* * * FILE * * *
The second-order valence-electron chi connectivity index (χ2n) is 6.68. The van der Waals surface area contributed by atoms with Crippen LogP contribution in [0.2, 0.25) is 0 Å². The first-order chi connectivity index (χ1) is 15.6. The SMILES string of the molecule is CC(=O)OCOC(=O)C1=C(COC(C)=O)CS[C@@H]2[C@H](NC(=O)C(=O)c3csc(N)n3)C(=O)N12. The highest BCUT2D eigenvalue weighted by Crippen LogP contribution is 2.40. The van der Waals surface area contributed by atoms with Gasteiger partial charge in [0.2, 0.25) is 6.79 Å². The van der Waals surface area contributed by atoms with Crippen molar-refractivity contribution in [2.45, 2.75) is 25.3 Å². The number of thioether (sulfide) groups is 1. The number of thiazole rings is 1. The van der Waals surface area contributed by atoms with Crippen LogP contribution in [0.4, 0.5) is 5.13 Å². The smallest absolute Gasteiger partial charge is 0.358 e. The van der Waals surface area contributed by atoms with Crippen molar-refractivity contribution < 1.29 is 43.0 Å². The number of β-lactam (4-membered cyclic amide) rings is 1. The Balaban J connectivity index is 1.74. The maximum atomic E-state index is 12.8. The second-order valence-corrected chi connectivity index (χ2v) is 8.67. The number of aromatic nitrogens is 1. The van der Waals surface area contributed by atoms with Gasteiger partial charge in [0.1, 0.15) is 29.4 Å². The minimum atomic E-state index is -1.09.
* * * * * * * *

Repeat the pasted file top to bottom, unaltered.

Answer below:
The second-order valence-electron chi connectivity index (χ2n) is 6.68. The van der Waals surface area contributed by atoms with Crippen LogP contribution in [0.2, 0.25) is 0 Å². The first-order chi connectivity index (χ1) is 15.6. The SMILES string of the molecule is CC(=O)OCOC(=O)C1=C(COC(C)=O)CS[C@@H]2[C@H](NC(=O)C(=O)c3csc(N)n3)C(=O)N12. The highest BCUT2D eigenvalue weighted by Crippen LogP contribution is 2.40. The van der Waals surface area contributed by atoms with Gasteiger partial charge in [0.2, 0.25) is 6.79 Å². The van der Waals surface area contributed by atoms with Crippen molar-refractivity contribution in [2.45, 2.75) is 25.3 Å². The number of thioether (sulfide) groups is 1. The number of thiazole rings is 1. The van der Waals surface area contributed by atoms with Crippen LogP contribution in [0.4, 0.5) is 5.13 Å². The smallest absolute Gasteiger partial charge is 0.358 e. The van der Waals surface area contributed by atoms with Crippen molar-refractivity contribution < 1.29 is 43.0 Å². The number of β-lactam (4-membered cyclic amide) rings is 1. The Balaban J connectivity index is 1.74. The maximum atomic E-state index is 12.8. The second-order valence-corrected chi connectivity index (χ2v) is 8.67. The number of aromatic nitrogens is 1. The van der Waals surface area contributed by atoms with Gasteiger partial charge in [0.1, 0.15) is 29.4 Å². The minimum atomic E-state index is -1.09.